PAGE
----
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Hyundai Santa Fe Premium 4WD 7-seat 2.2 CRDi

Click to view picture gallery“Hyundais all-new Santa Fe SUV
  offers five- and seven-seat versions,
  has higher levels of specification,
  more equipment and more space

  but it also costs considerably
  more to buy

THE PREVIOUS GENERATION SANTA FE had anonymous and perhaps dated styling where astute owners scored was in not bothering about the looks but instead appreciating its value-for-money specification, its on and off-road abilities, comfort, and towing credentials.

With prices having increased by over 1,700, the new-generation Santa Fe is now with us and remains a capable and durable SUV with the option of two- or four-wheel drive versions depending on the trim level.

Prices start at 25,495 and rise to 32,695 — with a six-speed automatic transmission adding a further 1,700 to the price of 4WD versions.

All models use a re-worked 2.2-litre, four-cylinder, 194bhp turbodiesel engine. The official Combined Cycle fuel economy for 2WD versions is 47.9mpg with CO2 emissions of 155g/km. Four-wheel drive versions officially manage 46.3mpg and emissions of 159g/km. The new road tax rate for all Santa Fe models is 175 a year, with company car tax at 25%.

“The 4WD versions have
the now-commonplace
system where drive
moves automatically from
front to all four wheels
as grip dictates, which
means that the
Santa Fe can be driven
more or less anywhere
in any conditions,
on or off-road
This all-new Santa Fe comes with a larger body and wearing a smart new suit of clothes; while the outgoing range was functionally distinctive, the new models are less so. Not that there's anything wrong — it's just that now the Santa Fe looks very similar to any other medium/large 'soft' SUV on sale.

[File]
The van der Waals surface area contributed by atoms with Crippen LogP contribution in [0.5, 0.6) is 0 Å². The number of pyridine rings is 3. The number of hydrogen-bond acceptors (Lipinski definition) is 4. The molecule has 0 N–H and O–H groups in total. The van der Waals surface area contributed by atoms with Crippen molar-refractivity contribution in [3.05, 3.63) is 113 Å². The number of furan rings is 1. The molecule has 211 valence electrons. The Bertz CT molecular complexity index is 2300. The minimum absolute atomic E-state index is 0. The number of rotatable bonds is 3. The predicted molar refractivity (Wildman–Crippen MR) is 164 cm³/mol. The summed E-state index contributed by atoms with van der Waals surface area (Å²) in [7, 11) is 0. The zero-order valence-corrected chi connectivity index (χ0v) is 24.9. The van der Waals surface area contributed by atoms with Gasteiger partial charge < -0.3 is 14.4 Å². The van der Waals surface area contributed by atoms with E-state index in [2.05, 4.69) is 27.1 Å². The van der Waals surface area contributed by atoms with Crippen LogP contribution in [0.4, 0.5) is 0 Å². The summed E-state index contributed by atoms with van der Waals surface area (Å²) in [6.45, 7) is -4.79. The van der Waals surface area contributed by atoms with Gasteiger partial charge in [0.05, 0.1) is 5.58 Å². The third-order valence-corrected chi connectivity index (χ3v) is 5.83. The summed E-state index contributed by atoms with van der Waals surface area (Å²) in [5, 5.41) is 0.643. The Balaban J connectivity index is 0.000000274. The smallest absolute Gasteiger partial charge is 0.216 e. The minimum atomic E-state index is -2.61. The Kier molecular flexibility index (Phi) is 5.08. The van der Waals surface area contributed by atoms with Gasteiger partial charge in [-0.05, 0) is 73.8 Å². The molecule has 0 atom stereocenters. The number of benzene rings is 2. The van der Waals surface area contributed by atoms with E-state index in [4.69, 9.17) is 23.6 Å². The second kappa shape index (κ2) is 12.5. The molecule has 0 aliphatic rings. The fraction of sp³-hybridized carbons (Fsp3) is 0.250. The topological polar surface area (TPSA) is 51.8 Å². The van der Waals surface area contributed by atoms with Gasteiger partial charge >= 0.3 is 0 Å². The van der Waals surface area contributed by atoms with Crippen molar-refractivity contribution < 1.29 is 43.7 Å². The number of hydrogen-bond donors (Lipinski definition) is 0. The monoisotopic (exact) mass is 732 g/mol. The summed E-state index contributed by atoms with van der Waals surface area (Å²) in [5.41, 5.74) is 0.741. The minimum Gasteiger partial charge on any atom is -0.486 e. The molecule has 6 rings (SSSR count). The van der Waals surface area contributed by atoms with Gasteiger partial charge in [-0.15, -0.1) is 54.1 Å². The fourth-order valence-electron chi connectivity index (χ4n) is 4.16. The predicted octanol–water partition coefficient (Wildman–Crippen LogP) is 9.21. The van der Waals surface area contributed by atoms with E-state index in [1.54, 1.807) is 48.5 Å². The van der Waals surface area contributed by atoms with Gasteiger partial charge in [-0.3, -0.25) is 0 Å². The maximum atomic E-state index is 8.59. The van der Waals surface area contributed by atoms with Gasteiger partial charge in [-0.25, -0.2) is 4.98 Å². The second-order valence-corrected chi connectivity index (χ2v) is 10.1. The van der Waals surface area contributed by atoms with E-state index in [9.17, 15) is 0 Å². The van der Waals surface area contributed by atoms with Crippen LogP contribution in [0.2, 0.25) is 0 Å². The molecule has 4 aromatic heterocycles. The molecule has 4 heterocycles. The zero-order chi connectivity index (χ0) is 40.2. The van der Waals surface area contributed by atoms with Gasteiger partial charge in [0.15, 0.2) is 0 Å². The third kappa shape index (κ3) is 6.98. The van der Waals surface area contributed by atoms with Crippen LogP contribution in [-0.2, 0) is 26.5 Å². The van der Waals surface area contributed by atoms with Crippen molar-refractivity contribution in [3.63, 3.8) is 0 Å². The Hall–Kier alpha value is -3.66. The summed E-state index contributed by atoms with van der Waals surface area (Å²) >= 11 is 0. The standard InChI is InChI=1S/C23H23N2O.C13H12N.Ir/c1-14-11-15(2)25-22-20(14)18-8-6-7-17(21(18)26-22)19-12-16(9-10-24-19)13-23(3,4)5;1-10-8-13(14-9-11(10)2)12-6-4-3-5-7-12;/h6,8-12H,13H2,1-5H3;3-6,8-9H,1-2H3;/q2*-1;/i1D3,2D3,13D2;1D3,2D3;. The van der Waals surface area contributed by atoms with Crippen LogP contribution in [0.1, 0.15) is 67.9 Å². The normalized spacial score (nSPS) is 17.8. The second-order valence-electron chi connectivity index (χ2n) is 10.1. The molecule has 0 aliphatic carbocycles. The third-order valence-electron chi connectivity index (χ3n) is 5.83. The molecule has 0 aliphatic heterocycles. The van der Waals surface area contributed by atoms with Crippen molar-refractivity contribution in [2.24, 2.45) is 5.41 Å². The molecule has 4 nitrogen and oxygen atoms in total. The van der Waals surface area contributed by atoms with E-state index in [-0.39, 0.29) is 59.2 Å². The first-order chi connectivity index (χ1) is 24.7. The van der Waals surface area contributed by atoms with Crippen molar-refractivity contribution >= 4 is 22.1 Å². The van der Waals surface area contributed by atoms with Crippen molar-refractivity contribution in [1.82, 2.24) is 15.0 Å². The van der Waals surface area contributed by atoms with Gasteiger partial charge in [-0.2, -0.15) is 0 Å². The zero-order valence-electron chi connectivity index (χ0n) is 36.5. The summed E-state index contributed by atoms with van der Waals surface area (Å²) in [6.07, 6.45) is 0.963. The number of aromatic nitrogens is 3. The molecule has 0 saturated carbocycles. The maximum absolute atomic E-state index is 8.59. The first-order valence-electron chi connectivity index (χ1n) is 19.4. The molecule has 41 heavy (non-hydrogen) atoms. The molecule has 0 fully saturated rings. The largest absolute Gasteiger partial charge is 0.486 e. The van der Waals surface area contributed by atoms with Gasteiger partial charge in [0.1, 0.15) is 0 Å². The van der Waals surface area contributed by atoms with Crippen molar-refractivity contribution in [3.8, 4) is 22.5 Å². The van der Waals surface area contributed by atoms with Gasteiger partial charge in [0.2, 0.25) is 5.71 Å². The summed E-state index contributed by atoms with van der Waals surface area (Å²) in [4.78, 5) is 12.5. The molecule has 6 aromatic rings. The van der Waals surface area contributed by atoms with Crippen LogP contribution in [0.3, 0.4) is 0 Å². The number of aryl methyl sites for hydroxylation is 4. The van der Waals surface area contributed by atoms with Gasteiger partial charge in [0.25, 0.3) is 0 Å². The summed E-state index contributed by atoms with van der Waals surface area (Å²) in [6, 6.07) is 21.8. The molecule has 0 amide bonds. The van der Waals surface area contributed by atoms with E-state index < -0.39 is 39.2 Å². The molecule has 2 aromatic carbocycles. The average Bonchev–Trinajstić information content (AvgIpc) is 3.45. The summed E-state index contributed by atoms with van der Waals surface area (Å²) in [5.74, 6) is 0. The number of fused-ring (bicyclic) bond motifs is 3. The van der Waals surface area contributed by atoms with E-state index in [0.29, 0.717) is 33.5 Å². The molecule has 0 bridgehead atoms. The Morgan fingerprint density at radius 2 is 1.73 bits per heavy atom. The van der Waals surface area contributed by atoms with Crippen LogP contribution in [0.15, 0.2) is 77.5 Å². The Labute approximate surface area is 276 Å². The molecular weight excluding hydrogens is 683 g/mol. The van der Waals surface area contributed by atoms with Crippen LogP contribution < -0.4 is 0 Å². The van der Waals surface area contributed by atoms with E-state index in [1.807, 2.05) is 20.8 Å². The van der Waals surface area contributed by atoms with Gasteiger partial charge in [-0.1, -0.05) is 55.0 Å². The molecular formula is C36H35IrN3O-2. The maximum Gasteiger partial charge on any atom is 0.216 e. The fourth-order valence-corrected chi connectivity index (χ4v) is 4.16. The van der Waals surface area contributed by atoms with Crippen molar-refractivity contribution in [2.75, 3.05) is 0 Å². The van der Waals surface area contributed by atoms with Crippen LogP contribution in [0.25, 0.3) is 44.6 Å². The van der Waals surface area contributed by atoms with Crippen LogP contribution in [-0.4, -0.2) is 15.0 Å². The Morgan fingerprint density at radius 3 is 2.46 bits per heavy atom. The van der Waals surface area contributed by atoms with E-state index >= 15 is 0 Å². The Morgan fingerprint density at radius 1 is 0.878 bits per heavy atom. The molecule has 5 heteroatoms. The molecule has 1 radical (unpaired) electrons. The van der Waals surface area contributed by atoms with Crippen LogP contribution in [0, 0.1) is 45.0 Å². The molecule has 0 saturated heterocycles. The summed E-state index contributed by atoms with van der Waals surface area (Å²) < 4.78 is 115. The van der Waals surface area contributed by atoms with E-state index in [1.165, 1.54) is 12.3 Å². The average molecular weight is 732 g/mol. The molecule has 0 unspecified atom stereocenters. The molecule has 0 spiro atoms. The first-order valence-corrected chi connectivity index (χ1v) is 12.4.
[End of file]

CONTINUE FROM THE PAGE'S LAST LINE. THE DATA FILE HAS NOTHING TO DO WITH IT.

At a glance it could be the new Honda CR-V, the Mitsubishi Outlander, Kia Sorento or one of the older Chevrolet Captiva or Vauxhall Antara SUVs.

Like other compact SUVs such as the Ford Kuga, Mitsubishi ASX, Hyundai ix35 or Kia Sportage, the new Santa Fe's side styling follows the rising waistline route which means smaller side windows at the rear. This, of course, reduces headroom for rear seat passengers. At the front a prominent high bonnet design achieves high pedestrian safety ratings. Overall, the new body looks more curvy and rounded than the outgoing version's square-edged but more functional design.

Inside the Santa Fe looks and feels well made with a strong showing of equipment although the new high-level fascia looks rather 'busy' with lots of buttons and controls; and there are more on the steering wheel.

The 4WD versions have the now-commonplace system where drive moves automatically from front to all four wheels as grip dictates. However, there is a button to select permanently-locked all-wheel drive with another button to engage descent control for steep off-road work.

Yet another button varies the feel of the electronic power steering from Comfort through to Sport, but in all modes the feedback is limited and gives inconsistent weighting.

The Santa Fe's ride quality is comfortable and the suspension compliant, and it does a good job of absorbing shocks from the deepest of potholes even running on large 18-inch alloy wheels.

Due to its high-off-the-ground design there is, even with the self levelling suspension, some body roll during cornering although I'd be happy to accept this because of the impressive ride comfort.

The best selling seven-seat model has the usual three rows of seating. There's plenty of room up front and in the middle three-seat row, which also slides fore and aft as suits.